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10-4 and 5- 11 Education & Related Issues in the News
Njspotlight.com - Christie's 'Not My Time' Signals Start of Governor's Race…Governor says he could have won White House, but work in New Jersey isn’t done. Will the Democrats confront or cooperate? "One race ended yesterday, but another began...It guarantees two years of rancorous debate in the legislature, starting in December with Christie's education agenda to end teacher tenure, expand charter schools, and institute a school voucher pilot program..."

Courier Post, Asbury Park Press - Schools turn to peer mediation to battle bullying

Njspotlight.com - State Auditor Says Efficiency May Be Trumping Educational Need at SDA…Critics say report reinforces their claims that authority is leaving students stranded in substandard schools

Agenda: State Board of Education QSAC is still on the docket, but this meeting will also see the announcement of the NJ Teacher of the Year

Njspotlight.com - Christie's 'Not My Time' Signals Start of Governor's Race…Governor says he could have won White House, but work in New Jersey isn’t done. Will the Democrats confront or cooperate?

By Mark J. Magyar, October 5 in More Issues|Post a Comment

 

Credit: Andrew Mills/Star Ledger

One race ended yesterday, but another began.

Gov. Chris Christie's announcement that he would not run for president in 2012 marks the unofficial beginning of the 2013 race for governor.

It guarantees two years of rancorous debate in the legislature, starting in December with Christie's education agenda to end teacher tenure, expand charter schools, and institute a school voucher pilot program.

And it requires Democratic legislative leaders -- especially those who are considering running against the governor -- to carefully calculate how they will deal with Christie moving forward, when to confront and when to cooperate.

Like the speech to the Reagan Library last week that sparked the most recent Christie presidential frenzy, Christie's "non-announcement" yesterday was broadcast live nationwide. This time, however, he was aiming his remarks not at a national audience, but at a New Jersey electorate he will need to rely on for support first on policy issues and then when he runs for reelection.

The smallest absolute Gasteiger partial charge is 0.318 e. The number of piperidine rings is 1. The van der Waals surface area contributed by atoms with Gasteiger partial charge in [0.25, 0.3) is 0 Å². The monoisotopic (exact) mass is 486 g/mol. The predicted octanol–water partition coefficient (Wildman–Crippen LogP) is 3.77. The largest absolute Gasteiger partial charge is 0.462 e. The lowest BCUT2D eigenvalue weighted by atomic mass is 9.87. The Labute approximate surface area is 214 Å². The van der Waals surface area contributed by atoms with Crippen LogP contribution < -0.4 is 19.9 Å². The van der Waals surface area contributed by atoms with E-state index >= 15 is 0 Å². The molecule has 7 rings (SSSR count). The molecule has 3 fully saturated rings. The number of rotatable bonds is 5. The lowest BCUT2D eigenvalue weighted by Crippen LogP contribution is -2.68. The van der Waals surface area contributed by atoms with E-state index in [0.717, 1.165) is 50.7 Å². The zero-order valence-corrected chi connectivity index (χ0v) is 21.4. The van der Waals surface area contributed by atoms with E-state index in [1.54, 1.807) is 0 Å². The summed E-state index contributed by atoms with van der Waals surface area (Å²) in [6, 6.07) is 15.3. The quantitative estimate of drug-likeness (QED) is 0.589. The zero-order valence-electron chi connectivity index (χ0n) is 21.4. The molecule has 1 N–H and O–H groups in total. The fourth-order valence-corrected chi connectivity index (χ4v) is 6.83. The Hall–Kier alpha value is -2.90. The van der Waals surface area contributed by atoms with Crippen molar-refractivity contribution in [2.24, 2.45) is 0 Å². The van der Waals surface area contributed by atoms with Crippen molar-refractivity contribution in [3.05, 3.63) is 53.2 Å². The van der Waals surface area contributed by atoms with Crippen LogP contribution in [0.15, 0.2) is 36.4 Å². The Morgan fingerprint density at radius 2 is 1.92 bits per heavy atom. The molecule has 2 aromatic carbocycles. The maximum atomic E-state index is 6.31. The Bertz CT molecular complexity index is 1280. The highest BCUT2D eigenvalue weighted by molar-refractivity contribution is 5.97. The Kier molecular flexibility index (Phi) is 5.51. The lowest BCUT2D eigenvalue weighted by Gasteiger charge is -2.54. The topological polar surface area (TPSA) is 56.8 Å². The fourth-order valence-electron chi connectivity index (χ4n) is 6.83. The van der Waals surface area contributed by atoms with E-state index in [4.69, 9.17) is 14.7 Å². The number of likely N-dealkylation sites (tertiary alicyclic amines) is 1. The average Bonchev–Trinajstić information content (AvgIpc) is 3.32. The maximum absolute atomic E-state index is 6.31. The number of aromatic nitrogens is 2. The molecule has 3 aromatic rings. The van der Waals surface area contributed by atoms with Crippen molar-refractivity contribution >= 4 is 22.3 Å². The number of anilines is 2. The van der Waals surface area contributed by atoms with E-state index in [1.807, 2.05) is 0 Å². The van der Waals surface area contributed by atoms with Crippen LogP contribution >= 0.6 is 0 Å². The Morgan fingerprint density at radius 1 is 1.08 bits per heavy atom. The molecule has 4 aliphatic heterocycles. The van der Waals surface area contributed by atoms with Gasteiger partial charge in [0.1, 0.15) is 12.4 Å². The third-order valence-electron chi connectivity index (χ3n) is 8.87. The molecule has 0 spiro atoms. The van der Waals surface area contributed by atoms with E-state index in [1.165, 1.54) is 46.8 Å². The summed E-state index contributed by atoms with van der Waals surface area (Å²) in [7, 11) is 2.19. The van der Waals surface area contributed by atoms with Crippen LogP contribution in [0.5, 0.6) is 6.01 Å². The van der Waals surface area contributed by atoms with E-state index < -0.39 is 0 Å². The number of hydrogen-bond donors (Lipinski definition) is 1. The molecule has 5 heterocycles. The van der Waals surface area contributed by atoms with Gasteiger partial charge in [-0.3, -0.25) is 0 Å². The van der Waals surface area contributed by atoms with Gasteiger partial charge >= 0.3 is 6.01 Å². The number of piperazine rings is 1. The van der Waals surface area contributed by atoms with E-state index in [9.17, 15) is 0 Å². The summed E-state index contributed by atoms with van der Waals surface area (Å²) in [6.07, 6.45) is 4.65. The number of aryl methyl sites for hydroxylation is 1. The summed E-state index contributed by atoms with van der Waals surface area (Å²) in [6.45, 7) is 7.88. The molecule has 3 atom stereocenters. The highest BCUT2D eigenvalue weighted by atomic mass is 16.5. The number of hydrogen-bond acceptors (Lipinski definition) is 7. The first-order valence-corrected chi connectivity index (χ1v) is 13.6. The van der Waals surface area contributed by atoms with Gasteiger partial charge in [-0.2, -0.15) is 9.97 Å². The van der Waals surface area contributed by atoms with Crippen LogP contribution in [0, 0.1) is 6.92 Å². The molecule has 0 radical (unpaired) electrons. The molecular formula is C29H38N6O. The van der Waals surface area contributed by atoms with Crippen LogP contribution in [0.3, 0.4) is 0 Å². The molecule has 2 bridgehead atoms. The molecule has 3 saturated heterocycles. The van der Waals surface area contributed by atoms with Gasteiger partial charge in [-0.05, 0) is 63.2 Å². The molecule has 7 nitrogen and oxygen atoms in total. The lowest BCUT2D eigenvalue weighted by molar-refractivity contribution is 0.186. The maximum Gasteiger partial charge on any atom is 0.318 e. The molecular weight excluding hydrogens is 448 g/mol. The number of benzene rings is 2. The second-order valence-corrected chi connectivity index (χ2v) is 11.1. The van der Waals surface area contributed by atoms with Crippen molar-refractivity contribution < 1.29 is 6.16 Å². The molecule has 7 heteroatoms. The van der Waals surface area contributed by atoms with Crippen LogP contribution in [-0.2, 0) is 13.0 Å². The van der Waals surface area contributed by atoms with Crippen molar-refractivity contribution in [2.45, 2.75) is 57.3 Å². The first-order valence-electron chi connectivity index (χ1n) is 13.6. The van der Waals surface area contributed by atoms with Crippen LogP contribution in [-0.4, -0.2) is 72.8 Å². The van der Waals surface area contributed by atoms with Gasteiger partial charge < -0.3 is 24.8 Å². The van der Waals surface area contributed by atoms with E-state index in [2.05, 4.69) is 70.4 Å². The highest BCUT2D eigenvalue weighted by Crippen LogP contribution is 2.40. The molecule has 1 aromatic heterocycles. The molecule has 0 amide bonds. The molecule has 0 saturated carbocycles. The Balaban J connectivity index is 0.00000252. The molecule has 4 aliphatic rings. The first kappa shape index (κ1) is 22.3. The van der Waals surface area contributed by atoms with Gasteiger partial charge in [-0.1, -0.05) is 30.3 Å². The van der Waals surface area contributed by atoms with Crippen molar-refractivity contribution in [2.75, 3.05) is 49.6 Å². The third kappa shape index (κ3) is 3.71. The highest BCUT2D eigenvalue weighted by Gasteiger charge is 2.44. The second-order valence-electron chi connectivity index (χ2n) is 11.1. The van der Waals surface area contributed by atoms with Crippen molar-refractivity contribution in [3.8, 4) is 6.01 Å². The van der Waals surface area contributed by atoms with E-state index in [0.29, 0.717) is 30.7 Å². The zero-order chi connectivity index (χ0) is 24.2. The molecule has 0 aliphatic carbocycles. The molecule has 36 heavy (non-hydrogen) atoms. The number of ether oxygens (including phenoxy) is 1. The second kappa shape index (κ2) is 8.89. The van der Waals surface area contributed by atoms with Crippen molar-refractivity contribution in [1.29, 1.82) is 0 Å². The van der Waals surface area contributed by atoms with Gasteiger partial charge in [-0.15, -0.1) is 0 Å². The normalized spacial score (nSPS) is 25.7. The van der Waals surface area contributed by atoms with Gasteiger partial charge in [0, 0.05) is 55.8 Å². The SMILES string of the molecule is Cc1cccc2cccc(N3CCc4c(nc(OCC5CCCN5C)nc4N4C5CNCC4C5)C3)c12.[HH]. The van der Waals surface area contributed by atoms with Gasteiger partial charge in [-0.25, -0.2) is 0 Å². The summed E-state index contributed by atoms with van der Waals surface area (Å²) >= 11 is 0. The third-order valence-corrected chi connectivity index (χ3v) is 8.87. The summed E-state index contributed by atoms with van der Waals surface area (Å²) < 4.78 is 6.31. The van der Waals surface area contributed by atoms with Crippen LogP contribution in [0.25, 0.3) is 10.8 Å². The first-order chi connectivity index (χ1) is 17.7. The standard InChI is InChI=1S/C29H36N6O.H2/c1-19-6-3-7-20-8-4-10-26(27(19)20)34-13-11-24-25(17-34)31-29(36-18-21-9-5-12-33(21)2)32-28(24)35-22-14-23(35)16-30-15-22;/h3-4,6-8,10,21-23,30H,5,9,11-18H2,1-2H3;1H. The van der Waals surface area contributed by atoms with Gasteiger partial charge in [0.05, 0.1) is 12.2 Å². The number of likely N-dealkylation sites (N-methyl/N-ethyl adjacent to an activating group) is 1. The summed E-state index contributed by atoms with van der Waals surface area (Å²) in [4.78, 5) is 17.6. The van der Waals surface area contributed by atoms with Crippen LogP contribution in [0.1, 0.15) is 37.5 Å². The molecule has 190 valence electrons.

"Over the last few weeks, I've thought long and hard about this decision. In the end, what I've always felt was the right decision remains the right decision today. Now is not my time," Christie said.

"I have a commitment to New Jersey I will not abandon. That is the promise I made to the people of this state when I took office 20 months ago, to fix a broken New Jersey," he said. "This is not the time to leave unfinished business for me. The stakes are too high, and the consequences are too real. New Jersey, whether you like it or not, you're stuck with me."

New Jersey Republicans generally greeted Christie's announcement with relief, a tacit acknowledgement that an all-consuming Christie presidential campaign would have left a vacuum in New Jersey that no one in the GOP could have filled. Asking Lieutenant Governor Kim Guadagno, who was an unknown Monmouth County sheriff two years ago, to fill in for Christie in dealing with Sweeney and Democratic power brokers would have been a tall order. And Christie's insistence on lockstep Republican unity in the legislature has relegated the GOP leadership to working in his shadow.

The Democratic Reaction

Meanwhile, the state's top two Democratic legislative leaders, who cooperated with Christie in June on bills requiring public employees to pay more for their pension and health care benefits, but quarreled violently with the governor over the summer, adopted very different tones in their response to Christie's announcement.